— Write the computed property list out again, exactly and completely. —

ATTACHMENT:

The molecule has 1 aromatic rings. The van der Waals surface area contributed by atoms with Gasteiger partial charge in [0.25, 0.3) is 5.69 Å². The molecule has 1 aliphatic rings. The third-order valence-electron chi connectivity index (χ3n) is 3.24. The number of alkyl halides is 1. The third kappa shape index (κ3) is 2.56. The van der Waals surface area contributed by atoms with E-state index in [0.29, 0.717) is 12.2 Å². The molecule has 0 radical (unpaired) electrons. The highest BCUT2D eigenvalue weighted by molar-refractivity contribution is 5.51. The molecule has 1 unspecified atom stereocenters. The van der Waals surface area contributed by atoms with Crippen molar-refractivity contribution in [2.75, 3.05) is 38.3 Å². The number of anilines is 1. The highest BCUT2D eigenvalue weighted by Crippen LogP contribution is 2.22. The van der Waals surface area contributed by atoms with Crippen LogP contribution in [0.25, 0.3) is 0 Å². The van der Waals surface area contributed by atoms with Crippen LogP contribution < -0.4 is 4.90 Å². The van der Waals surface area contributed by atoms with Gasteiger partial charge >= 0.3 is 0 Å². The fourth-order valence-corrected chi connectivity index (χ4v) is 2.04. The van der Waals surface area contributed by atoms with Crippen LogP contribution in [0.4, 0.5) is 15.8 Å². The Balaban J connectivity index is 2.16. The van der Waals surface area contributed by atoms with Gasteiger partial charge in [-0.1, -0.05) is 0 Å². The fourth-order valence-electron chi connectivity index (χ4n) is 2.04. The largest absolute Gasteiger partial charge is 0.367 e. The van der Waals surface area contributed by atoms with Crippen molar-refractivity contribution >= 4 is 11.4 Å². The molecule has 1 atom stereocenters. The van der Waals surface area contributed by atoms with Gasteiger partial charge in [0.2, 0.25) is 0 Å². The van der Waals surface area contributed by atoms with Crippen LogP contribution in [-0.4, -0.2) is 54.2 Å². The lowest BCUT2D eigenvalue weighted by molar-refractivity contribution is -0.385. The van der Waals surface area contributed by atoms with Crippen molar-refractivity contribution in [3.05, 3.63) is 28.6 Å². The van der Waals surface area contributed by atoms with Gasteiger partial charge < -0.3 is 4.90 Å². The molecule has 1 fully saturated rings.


The molecule has 1 aromatic rings. The van der Waals surface area contributed by atoms with Gasteiger partial charge in [0.25, 0.3) is 5.69 Å². The molecule has 1 aliphatic rings. The third-order valence-electron chi connectivity index (χ3n) is 3.24. The number of alkyl halides is 1. The third kappa shape index (κ3) is 2.56. The van der Waals surface area contributed by atoms with E-state index in [0.29, 0.717) is 12.2 Å². The molecule has 0 radical (unpaired) electrons. The highest BCUT2D eigenvalue weighted by molar-refractivity contribution is 5.51. The molecule has 1 unspecified atom stereocenters. The van der Waals surface area contributed by atoms with Crippen molar-refractivity contribution in [2.75, 3.05) is 38.3 Å². The number of anilines is 1. The highest BCUT2D eigenvalue weighted by Crippen LogP contribution is 2.22. The van der Waals surface area contributed by atoms with Crippen LogP contribution in [0.25, 0.3) is 0 Å². The van der Waals surface area contributed by atoms with Crippen LogP contribution < -0.4 is 4.90 Å². The van der Waals surface area contributed by atoms with Gasteiger partial charge >= 0.3 is 0 Å². The fourth-order valence-corrected chi connectivity index (χ4v) is 2.04. The van der Waals surface area contributed by atoms with Crippen LogP contribution in [0.4, 0.5) is 15.8 Å². The Balaban J connectivity index is 2.16. The van der Waals surface area contributed by atoms with Gasteiger partial charge in [-0.1, -0.05) is 0 Å². The fourth-order valence-electron chi connectivity index (χ4n) is 2.04. The largest absolute Gasteiger partial charge is 0.367 e. The van der Waals surface area contributed by atoms with Crippen molar-refractivity contribution >= 4 is 11.4 Å². The molecule has 1 atom stereocenters. The van der Waals surface area contributed by atoms with Gasteiger partial charge in [0.2, 0.25) is 0 Å². The van der Waals surface area contributed by atoms with Crippen LogP contribution in [-0.4, -0.2) is 54.2 Å². The lowest BCUT2D eigenvalue weighted by molar-refractivity contribution is -0.385. The van der Waals surface area contributed by atoms with Crippen molar-refractivity contribution in [3.05, 3.63) is 28.6 Å². The van der Waals surface area contributed by atoms with Gasteiger partial charge < -0.3 is 4.90 Å². The molecule has 1 fully saturated rings.